During President Bush's first trip to Iraq, under cover of darkness in November 2003, security was so tight that Iraqis didn't even know he had been there until he was long gone. Iraq's progress has been so dramatic that, for the president's visit Sunday, he left the security of U.S. military bases and, in daylight, held a joint news conference with Prime Minister Nouri al-Maliki.
The atmosphere turned nasty when an Arab journalist hurled shoes at the president while shouting about the suffering Iraqis have endured since the 2003 invasion. Iraq might be a much more secure place today, but as Bush told reporters, "there is still more work to be done."
His admission underscores one of the great lessons of this war: Patriotic slogans and an overly positive appraisal of progress might help rally supporters, but it's no substitute for good planning, realistic expectations and honest assessments of the challenges ahead.
This administration got itself into serious trouble when it failed, for years, to be realistic about the depth of Iraq's problems and the sacrifices required of Americans to fix them. The United States spent $100 billion on reconstruction and security-force training in Iraq. But as top federal auditor Stuart Bowen indicated in a 513-page history of the reconstruction effort, much of the administration's effort was wasted.
Figures indicating dramatic progress were, at times, fabricated. Complex and overlapping lines of authority left too many people wondering who was in charge. A major way of coping with failure was simply to deny it.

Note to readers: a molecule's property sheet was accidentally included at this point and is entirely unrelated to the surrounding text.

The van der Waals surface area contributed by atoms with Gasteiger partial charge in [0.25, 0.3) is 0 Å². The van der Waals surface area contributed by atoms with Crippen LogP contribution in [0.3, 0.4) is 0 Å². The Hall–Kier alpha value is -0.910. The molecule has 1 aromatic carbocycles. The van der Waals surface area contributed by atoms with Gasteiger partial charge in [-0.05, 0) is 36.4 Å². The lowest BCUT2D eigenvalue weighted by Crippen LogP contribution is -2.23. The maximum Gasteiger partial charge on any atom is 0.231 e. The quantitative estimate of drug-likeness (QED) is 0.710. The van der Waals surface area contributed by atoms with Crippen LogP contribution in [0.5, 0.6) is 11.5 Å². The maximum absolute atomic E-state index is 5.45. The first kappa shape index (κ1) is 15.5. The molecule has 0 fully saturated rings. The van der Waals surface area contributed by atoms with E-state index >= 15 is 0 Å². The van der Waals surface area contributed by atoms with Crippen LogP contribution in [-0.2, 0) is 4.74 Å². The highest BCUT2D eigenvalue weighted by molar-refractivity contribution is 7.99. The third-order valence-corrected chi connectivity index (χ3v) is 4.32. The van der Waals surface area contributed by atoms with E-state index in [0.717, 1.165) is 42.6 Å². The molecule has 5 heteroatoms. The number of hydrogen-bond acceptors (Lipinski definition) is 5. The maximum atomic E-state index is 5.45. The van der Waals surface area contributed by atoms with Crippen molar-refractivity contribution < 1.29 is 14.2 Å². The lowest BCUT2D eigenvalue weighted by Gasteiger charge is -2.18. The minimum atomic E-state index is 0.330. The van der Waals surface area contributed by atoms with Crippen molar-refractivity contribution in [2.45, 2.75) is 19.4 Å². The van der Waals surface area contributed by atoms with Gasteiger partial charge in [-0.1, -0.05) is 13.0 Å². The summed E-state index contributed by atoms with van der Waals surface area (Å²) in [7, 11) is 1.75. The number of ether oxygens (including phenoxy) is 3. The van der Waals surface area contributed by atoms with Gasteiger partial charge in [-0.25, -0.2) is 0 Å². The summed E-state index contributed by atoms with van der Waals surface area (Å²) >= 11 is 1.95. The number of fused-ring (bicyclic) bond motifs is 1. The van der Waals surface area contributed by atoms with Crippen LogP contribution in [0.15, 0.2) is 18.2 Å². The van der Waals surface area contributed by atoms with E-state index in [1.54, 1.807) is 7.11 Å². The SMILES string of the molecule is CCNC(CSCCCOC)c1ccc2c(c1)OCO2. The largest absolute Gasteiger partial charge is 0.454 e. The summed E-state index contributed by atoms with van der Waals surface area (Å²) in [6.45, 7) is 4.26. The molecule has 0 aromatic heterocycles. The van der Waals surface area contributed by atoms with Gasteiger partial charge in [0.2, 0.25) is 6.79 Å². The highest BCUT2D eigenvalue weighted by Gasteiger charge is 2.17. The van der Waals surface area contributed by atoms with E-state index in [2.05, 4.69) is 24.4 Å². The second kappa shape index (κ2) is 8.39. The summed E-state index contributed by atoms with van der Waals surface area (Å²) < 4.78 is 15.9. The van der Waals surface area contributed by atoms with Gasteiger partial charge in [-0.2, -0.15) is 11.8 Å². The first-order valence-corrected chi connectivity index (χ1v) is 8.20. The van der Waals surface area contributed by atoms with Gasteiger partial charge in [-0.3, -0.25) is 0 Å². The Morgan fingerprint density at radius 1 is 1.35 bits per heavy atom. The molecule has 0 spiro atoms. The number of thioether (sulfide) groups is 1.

"Through trial and error, and amid constant bloodshed, American agencies, the military and contractors struggled to come up with a solution," Bowen wrote in a draft of the report. His findings were summarized in The New York Times and the online investigative Web site ProPublica. Recent progress notwithstanding, "the U.S. still struggled in late 2008 to make Iraq's reconstruction a success."
Security conditions have not improved enough for Iraq's reconstruction to proceed at the pace either country would prefer. President-elect Barack Obama would be wise to heed these lessons as he attempts to redirect aid and military resources toward Afghanistan.
Obama should expect many hiccups and embarrassments along the way, with Republicans eager to pounce on every misstep - just as Democrats did with Bush. Rather than seek to hide problems or paint an overly rosy picture of progress, Obama should be frank from the outset.
He might even have to break promises from the campaign about the timetable for withdrawal from Iraq. In spite of a newly negotiated withdrawal accord, U.S. commanders say Baghdad and other urban centers won't be ready for U.S. troops to leave by June.
Failure and criticism - even the occasional flying shoe - come with the job, as Bush can attest. Obama's success will be measured not by his ability to avoid criticism, but to confront his mistakes and move quickly to correct them.
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